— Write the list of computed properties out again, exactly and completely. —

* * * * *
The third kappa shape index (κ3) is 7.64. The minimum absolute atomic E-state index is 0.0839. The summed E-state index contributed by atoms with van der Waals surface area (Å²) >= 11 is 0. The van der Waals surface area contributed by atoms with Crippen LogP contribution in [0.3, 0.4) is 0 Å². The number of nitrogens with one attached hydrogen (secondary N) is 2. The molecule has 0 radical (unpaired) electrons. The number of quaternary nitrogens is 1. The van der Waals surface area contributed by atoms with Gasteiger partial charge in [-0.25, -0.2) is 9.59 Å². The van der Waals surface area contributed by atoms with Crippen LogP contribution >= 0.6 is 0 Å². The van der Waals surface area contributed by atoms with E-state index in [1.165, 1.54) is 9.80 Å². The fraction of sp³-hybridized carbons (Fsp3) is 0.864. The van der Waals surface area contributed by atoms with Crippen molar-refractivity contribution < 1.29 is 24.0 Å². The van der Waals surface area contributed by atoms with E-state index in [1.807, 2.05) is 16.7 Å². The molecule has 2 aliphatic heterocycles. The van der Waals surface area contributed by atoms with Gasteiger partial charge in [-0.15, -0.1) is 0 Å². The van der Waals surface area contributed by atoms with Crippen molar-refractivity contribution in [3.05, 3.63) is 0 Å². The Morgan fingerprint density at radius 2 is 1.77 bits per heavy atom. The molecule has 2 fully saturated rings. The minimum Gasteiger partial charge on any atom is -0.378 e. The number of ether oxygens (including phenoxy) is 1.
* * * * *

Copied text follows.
The third kappa shape index (κ3) is 7.64. The minimum absolute atomic E-state index is 0.0839. The summed E-state index contributed by atoms with van der Waals surface area (Å²) >= 11 is 0. The van der Waals surface area contributed by atoms with Crippen LogP contribution in [0.3, 0.4) is 0 Å². The number of nitrogens with one attached hydrogen (secondary N) is 2. The molecule has 0 radical (unpaired) electrons. The number of quaternary nitrogens is 1. The van der Waals surface area contributed by atoms with Gasteiger partial charge in [-0.25, -0.2) is 9.59 Å². The van der Waals surface area contributed by atoms with Crippen LogP contribution >= 0.6 is 0 Å². The van der Waals surface area contributed by atoms with E-state index in [1.165, 1.54) is 9.80 Å². The fraction of sp³-hybridized carbons (Fsp3) is 0.864. The van der Waals surface area contributed by atoms with Crippen molar-refractivity contribution < 1.29 is 24.0 Å². The van der Waals surface area contributed by atoms with E-state index in [1.807, 2.05) is 16.7 Å². The molecule has 2 aliphatic heterocycles. The van der Waals surface area contributed by atoms with Gasteiger partial charge in [-0.15, -0.1) is 0 Å². The van der Waals surface area contributed by atoms with Crippen molar-refractivity contribution in [3.05, 3.63) is 0 Å². The Morgan fingerprint density at radius 2 is 1.77 bits per heavy atom. The molecule has 2 fully saturated rings. The minimum Gasteiger partial charge on any atom is -0.378 e. The number of ether oxygens (including phenoxy) is 1.